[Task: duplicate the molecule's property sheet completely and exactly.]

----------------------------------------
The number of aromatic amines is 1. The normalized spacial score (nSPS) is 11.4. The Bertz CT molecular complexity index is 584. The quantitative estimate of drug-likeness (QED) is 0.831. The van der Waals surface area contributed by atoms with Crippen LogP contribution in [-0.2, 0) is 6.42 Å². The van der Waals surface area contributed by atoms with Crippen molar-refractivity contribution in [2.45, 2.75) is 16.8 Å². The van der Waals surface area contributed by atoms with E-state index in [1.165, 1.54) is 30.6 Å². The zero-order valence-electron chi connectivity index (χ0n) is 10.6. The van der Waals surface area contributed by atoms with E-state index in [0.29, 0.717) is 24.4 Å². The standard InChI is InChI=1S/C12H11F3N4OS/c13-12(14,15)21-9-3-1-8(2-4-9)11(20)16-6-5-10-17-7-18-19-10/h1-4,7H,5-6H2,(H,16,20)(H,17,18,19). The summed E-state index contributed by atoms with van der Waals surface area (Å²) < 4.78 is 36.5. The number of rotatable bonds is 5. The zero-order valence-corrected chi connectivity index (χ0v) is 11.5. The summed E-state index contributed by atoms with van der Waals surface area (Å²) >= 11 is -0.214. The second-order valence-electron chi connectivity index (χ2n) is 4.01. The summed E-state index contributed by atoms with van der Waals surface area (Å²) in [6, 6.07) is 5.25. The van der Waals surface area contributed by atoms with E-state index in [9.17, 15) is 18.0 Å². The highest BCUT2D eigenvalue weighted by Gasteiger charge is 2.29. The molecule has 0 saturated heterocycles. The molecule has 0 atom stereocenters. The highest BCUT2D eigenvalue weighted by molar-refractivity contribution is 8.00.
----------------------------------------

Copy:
The number of aromatic amines is 1. The normalized spacial score (nSPS) is 11.4. The Bertz CT molecular complexity index is 584. The quantitative estimate of drug-likeness (QED) is 0.831. The van der Waals surface area contributed by atoms with Crippen LogP contribution in [-0.2, 0) is 6.42 Å². The van der Waals surface area contributed by atoms with Crippen molar-refractivity contribution in [2.45, 2.75) is 16.8 Å². The van der Waals surface area contributed by atoms with E-state index in [1.165, 1.54) is 30.6 Å². The zero-order valence-electron chi connectivity index (χ0n) is 10.6. The van der Waals surface area contributed by atoms with E-state index in [0.29, 0.717) is 24.4 Å². The standard InChI is InChI=1S/C12H11F3N4OS/c13-12(14,15)21-9-3-1-8(2-4-9)11(20)16-6-5-10-17-7-18-19-10/h1-4,7H,5-6H2,(H,16,20)(H,17,18,19). The summed E-state index contributed by atoms with van der Waals surface area (Å²) < 4.78 is 36.5. The number of rotatable bonds is 5. The zero-order valence-corrected chi connectivity index (χ0v) is 11.5. The summed E-state index contributed by atoms with van der Waals surface area (Å²) >= 11 is -0.214. The second-order valence-electron chi connectivity index (χ2n) is 4.01. The summed E-state index contributed by atoms with van der Waals surface area (Å²) in [6, 6.07) is 5.25. The van der Waals surface area contributed by atoms with E-state index in [9.17, 15) is 18.0 Å². The highest BCUT2D eigenvalue weighted by Gasteiger charge is 2.29. The molecule has 0 saturated heterocycles. The molecule has 0 atom stereocenters. The highest BCUT2D eigenvalue weighted by molar-refractivity contribution is 8.00.